**Deadline has been extended to February 13th**
The Terasaki Center for Japanese Studies Graduate Student Conference
Transgression, by its very nature, is enigmatic. At once it implies various trespasses on established social, moral, or legal orders, while also suggesting a tantalizing foray into the forbidden. Beyond the mere act it describes, transgression can paradoxically serve a normative function as it establishes ex nihilo the very boundaries it seeks to challenge. The word itself raises questions about the very action it describes: transgressing what, when, where, how, and most importantly why? After all, as graduate students we are actively encouraged to grapple with and engage in transgressions ourselves, whether those transgressions be objects of study or a means to go beyond previously set boundaries in our own fields. This conference offers a chance for us to explore transgression as a generative process more thoroughly, as both a historical and conceptual phenomenon. The aim of this conference is to expose the objects of our studies to new scrutiny regarding the various geographical, temporal, and disciplinary boundaries we inevitably find ourselves confined to. We therefore invite participants to address the idea of transgression in their own work, be these thematic or methodological, to answer questions concerning what role transgression plays in their research, and how transgression establishes and/or undermines the very boundaries it engages with.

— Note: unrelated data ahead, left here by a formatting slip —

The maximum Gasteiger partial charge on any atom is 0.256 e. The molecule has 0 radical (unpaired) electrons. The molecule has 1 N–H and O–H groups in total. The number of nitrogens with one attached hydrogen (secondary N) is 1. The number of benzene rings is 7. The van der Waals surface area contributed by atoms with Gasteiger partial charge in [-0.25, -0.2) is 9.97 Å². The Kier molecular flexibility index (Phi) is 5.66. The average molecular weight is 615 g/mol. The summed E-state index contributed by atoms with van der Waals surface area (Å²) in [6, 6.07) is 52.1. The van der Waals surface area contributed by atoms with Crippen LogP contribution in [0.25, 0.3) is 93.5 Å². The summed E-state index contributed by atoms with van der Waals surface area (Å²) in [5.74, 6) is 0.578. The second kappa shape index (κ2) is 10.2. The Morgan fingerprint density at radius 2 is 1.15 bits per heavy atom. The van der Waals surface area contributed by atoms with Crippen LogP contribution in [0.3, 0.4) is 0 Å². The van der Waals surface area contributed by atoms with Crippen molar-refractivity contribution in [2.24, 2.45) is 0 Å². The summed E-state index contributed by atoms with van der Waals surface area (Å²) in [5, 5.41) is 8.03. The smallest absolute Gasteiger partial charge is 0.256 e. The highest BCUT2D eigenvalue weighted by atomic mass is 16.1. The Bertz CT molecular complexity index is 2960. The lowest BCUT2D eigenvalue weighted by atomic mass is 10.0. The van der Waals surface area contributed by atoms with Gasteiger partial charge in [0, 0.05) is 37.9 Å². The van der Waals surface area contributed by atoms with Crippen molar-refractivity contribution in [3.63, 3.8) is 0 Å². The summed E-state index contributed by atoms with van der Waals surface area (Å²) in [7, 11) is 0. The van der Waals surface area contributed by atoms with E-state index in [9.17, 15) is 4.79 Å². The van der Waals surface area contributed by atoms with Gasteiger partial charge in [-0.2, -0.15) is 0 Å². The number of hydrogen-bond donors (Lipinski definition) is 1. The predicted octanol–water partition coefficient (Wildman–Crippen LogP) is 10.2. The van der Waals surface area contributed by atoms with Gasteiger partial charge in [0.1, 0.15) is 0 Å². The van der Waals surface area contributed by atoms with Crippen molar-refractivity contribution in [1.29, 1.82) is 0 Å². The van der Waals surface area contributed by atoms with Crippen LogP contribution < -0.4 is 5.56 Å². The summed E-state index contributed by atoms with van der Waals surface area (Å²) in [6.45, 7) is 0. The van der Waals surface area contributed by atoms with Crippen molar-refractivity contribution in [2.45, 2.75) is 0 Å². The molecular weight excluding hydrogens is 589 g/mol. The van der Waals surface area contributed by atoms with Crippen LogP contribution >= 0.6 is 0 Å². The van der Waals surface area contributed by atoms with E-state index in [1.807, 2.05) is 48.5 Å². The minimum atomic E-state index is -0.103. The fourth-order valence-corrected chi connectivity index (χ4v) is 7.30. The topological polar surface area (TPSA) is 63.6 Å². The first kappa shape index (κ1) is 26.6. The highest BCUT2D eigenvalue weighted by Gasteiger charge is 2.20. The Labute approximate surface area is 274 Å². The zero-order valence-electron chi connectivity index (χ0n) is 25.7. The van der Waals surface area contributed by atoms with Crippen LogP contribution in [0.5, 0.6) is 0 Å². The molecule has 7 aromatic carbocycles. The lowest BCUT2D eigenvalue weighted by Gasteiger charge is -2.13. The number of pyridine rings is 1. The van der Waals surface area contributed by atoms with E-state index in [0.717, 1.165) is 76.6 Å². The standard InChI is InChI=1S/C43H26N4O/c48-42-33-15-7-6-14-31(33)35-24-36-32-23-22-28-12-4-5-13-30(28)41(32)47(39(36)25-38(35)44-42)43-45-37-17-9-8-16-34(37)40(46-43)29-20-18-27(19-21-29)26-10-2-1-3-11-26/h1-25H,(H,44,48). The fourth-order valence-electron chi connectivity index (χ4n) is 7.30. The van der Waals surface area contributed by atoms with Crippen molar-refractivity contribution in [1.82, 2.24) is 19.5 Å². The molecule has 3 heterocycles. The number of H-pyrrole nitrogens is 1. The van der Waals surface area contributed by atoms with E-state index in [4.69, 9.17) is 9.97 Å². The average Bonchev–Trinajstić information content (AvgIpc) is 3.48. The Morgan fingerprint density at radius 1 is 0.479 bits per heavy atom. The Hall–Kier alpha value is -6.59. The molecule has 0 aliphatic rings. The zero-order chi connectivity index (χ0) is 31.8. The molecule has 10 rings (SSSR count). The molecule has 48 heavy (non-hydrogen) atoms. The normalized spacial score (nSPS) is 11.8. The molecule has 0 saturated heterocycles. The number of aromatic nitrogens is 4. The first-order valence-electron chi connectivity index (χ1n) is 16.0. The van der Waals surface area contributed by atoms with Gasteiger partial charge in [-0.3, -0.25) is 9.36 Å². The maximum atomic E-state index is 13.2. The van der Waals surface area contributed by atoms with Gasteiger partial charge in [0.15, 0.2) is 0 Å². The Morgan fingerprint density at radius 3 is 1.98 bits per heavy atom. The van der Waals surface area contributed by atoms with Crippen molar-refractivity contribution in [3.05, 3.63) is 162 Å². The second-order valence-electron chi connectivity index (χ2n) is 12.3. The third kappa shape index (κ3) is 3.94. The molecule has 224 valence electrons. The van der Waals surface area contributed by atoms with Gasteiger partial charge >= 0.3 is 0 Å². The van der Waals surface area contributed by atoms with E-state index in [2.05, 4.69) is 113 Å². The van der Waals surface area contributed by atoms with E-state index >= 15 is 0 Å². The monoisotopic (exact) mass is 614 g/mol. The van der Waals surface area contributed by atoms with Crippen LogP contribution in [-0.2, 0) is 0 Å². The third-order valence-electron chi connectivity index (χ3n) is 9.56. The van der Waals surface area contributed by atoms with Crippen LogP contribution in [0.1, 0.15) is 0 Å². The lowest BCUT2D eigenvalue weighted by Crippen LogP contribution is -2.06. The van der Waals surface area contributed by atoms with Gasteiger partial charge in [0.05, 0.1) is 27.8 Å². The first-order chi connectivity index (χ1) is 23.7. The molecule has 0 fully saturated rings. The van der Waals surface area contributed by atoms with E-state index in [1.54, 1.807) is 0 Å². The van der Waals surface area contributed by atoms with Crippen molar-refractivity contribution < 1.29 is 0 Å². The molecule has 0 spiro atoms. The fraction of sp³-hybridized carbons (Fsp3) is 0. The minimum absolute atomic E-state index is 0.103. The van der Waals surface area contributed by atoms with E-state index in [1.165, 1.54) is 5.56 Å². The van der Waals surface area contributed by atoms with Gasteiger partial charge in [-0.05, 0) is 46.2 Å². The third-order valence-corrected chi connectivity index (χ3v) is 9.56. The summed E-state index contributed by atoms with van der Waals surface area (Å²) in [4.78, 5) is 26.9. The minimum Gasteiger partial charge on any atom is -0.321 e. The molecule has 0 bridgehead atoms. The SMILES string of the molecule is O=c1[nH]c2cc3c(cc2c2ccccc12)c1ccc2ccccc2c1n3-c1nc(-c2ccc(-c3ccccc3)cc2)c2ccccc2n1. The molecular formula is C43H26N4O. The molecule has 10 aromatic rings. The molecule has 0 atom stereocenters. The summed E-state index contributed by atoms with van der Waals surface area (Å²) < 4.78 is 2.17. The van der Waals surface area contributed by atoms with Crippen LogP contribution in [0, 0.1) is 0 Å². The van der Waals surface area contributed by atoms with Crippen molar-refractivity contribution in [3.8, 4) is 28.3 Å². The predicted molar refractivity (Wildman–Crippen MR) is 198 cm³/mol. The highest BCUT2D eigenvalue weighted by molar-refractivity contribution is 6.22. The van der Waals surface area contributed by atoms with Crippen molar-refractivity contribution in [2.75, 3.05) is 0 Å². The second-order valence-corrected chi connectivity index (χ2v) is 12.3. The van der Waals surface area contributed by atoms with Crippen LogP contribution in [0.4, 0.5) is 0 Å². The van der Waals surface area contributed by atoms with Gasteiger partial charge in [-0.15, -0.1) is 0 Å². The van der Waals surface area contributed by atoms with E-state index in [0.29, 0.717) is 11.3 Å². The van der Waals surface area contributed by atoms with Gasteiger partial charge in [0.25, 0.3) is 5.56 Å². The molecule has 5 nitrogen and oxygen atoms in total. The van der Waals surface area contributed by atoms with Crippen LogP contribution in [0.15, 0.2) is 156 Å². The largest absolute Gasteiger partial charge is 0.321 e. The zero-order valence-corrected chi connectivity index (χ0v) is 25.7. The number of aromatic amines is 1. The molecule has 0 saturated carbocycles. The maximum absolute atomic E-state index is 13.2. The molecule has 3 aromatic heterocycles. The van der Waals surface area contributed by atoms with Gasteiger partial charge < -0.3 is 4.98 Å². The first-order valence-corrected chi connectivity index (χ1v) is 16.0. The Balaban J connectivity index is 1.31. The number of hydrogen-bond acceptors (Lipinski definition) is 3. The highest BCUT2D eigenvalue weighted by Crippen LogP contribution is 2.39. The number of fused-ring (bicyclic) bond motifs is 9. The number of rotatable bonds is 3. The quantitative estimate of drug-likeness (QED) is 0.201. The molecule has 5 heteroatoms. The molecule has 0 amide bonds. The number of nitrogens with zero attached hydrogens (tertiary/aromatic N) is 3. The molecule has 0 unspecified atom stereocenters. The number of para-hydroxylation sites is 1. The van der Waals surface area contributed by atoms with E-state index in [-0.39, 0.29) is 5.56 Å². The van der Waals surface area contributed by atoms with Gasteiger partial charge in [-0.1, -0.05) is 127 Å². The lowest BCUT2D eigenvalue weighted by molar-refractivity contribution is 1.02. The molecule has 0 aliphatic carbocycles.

The Terasaki Center for Japanese Studies Graduate Student Conference invites papers from graduate students across all departments within the humanities and the social sciences whose research includes Japan. We welcome submissions for individual papers and presentations from graduate students at all levels. Proposals may cover a diverse field of topics and approaches, and can span chronology and geography. Participants are encouraged to address the idea of transgression in their own work, and proposals examining spatial, temporal, disciplinary, and methodological transgressions are particularly welcome.
We are very honored to have Dr. Seth Jacobowitz as the guest keynote speaker who will also lead his workshop the next day (18th).
Abstracts of up to 300 words maximum with a working title should be submitted by February 13th, 2023, at 5:00pm (PST) to the following Google Form: https://forms.gle/Comj7jgP3hJcjoqWA
Selected participants will be notified of their acceptance by late February and will then be required to submit a final draft of their paper by late March. Please note that Terasaki Center may be able to cover the partial or whole expenses.